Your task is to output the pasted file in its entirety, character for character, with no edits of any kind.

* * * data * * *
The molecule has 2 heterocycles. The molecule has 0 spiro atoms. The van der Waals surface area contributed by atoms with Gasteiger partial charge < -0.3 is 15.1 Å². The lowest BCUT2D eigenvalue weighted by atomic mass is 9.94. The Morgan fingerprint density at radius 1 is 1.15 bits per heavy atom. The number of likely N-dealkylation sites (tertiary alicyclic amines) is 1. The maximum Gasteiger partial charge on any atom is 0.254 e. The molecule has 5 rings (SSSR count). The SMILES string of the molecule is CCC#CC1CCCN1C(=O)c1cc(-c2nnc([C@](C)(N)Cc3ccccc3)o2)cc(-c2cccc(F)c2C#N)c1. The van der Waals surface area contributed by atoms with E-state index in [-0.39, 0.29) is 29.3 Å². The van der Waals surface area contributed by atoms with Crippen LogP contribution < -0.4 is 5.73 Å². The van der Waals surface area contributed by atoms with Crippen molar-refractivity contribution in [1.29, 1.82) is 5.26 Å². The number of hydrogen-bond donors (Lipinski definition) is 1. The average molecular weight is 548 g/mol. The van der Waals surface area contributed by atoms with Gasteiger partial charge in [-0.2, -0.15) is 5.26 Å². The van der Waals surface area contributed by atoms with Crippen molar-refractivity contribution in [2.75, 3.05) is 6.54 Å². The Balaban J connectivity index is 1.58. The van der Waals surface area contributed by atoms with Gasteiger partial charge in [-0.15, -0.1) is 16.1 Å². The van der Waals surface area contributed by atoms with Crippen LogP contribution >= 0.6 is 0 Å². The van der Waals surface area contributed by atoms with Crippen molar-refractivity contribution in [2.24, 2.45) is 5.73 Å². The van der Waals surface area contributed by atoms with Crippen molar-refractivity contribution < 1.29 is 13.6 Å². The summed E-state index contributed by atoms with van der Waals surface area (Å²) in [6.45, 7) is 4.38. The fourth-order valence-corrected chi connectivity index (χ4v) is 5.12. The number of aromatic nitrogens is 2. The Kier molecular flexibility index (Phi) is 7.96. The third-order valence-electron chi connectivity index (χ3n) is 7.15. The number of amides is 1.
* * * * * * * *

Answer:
The molecule has 2 heterocycles. The molecule has 0 spiro atoms. The van der Waals surface area contributed by atoms with Gasteiger partial charge < -0.3 is 15.1 Å². The lowest BCUT2D eigenvalue weighted by atomic mass is 9.94. The Morgan fingerprint density at radius 1 is 1.15 bits per heavy atom. The number of likely N-dealkylation sites (tertiary alicyclic amines) is 1. The maximum Gasteiger partial charge on any atom is 0.254 e. The molecule has 5 rings (SSSR count). The SMILES string of the molecule is CCC#CC1CCCN1C(=O)c1cc(-c2nnc([C@](C)(N)Cc3ccccc3)o2)cc(-c2cccc(F)c2C#N)c1. The van der Waals surface area contributed by atoms with E-state index in [-0.39, 0.29) is 29.3 Å². The van der Waals surface area contributed by atoms with Crippen LogP contribution < -0.4 is 5.73 Å². The van der Waals surface area contributed by atoms with Crippen molar-refractivity contribution in [1.29, 1.82) is 5.26 Å². The number of hydrogen-bond donors (Lipinski definition) is 1. The average molecular weight is 548 g/mol. The van der Waals surface area contributed by atoms with Gasteiger partial charge in [-0.2, -0.15) is 5.26 Å². The van der Waals surface area contributed by atoms with Crippen molar-refractivity contribution in [2.75, 3.05) is 6.54 Å². The Balaban J connectivity index is 1.58. The van der Waals surface area contributed by atoms with Gasteiger partial charge in [-0.15, -0.1) is 16.1 Å². The van der Waals surface area contributed by atoms with Crippen LogP contribution >= 0.6 is 0 Å². The van der Waals surface area contributed by atoms with Crippen molar-refractivity contribution in [2.24, 2.45) is 5.73 Å². The van der Waals surface area contributed by atoms with Crippen molar-refractivity contribution < 1.29 is 13.6 Å². The summed E-state index contributed by atoms with van der Waals surface area (Å²) in [6.45, 7) is 4.38. The fourth-order valence-corrected chi connectivity index (χ4v) is 5.12. The number of aromatic nitrogens is 2. The Kier molecular flexibility index (Phi) is 7.96. The third-order valence-electron chi connectivity index (χ3n) is 7.15. The number of amides is 1.